From Thierry St. Joanis, BSI (“Monsieur Bertillon”) of the Sherlock Holmes Society of France
John Farrell was my friend since 1993. I met him in Paris in May, on the occasion of the first annual meeting of the Sherlock Holmes Society of France, in the “salons” of a palace (Place de l’Opéra). Under the monumental crystal chandeliers of a Napoleon III ballroom, with walls covered by mirrors, I saw a giant explorer appear. John had just passed through the city, dressed as a Professor Challenger’s companion. I immediately felt that I would love this guy.
I knew John by reputation. Since his trip to the United States to participate at the BSI Annual Dinner, our mutual friend Jean-Pierre Cagnat told me about that “Tiger of San Pedro,” a kind of Californian Yeti, a giant who came down from the sky along a beanstalk, who made his living as a theater, opera and classical music critic for the Los Angeles News Group, probably attracted on the West Coast by the sound of a magic harp.For a thirty year-old French guy like me, this “Tiger” was America of my dreams and he made my dreams a reality.
John was an official representative of the BSI at the inaugural session of our club, in the auditorium of the Museum of Natural History in Paris, amid dinosaur skeletons. John “Challenger” was my Sherlockian godfather, one of the 3 Magi came from the ends of the earth with arms full of gifts.
He thus inaugurated my Holmesian collection with objects that now call the “Sherlockonneries” – objects of little use, sometimes very cumbersome, but also valuable – such as a ring marked with the seal of the Master. John brought all this bric-a-brac in his carry-on luggage:
- a decorated doormat showing a “Sherlock” dog as wide as the carpet of a large living room
- an edition of a rubber Hound of the Baskervilles to decorate a dog house
- red silk short pants, illustrated with Mickey Mouse dressed as Sherlock Holmes – which has since become the meeting Uniform for our own Sherlockian scion society we have created, “The Red Panties-League”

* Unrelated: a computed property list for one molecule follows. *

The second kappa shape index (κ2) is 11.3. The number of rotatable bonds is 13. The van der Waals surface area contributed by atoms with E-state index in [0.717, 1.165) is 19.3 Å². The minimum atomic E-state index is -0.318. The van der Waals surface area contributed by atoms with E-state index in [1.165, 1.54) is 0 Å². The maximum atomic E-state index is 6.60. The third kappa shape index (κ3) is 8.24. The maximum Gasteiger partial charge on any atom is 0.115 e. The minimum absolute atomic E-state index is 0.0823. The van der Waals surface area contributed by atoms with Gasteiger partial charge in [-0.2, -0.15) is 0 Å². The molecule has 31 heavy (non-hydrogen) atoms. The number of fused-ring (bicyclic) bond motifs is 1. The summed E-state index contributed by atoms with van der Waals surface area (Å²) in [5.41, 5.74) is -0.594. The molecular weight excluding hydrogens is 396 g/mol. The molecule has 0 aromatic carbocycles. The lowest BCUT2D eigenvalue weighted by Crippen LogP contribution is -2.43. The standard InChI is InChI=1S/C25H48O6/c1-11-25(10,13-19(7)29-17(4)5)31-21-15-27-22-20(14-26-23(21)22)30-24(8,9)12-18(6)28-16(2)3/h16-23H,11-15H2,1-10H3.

John was generous and gave everything he had, even if he did not have much. When he came to see me in Paris, he stayed with me in my living room reconstitution of Baker Street. I lived on the 5th floor … no elevator! We had almost an hour to climb the stairs. That gave us time to talk like concierges. Once at the top of my Everest, the base camp was tailored to fit the morphology of the Tiger (a king-size mattress on the floor). For him, it must have seemed that I lived in a hobbit hole where everything was too small, too low, too narrow. In the morning, John could not stand without help, so I reached out to lift him from the ground, and when he was on his feet, he could touch nothing except the stars. I understood why his shoes were never laced …
For a superman like John, daily life was not easy, but I’ve never heard him complain. He had the elegance of a gentleman, the hero of my books, and he knew how to put me in a position of comfort making my life always nice.
When John was there, I was quiet and safe. In New York, every time I came to participate at the BSI weekend, I remember moments of solitude spent on the sidewalk of the 44th Street in front of the Algonquin Hotel, intimidated, lost and uncomfortable with my “bad” English, surrounded by Sherlockians who do not speak French, until I saw the silhouette of my giant friend advancing, far out there on Times Square, wearing a top hat, a reflecting monocle illuminating his pleased eye. For a week, John was the friend of everyone, but I felt like the only one that counted. He taught me how and where to eat “the best BBQ in NYC” and that a good pint of beer had to be drunk at McSorley’s Old Ale House, this saloon with a floor covered with sawdust.
Together we toured the Holmesian world, from New York to Paris, London to Meiringen. And it is with him that I climbed the slope leading to the Reichenbach Falls in the Swiss mountains, and we celebrated our arrival at the summit by improvising a duel with our sword sticks, before finishing by sharing a flask of whiskey, lying in the grass, me, a Mowgli resting her head in safe on the side of a tamed Shere Khan.
It’s simple: with John, I’ve never done anything ordinary.
My regret is that I wasn’t able to see more of him, as he lived in California and I in France. If we were less Sherlockian, we both would be richer, and we would have been able to see each other more often. But there was a continent and an ocean between us. So, with the help of our memories, we console ourselves with exchanges via the Internet until the day that John will come to spend several months at my home, in the French countryside where I live today.
The house is large and there are no stairs to climb to get to bed. He must come, I have no doubt or fear. It’s just a matter of time. It is what he said each July 14th, when John would send me his “Vive la France!” for the annual Bastille Day.
Look, it’s weird, here we are on the 13th of August and I have not yet received his 2015 “Vive la France!” greeting. John may have been a failure with the Internet – unless – my friend may have returned to the land of the giants, up there… Well, then I’ll have to find a magic bean to join him.
The game’s afoot!
Sketch of John by John-Pierre Cagnat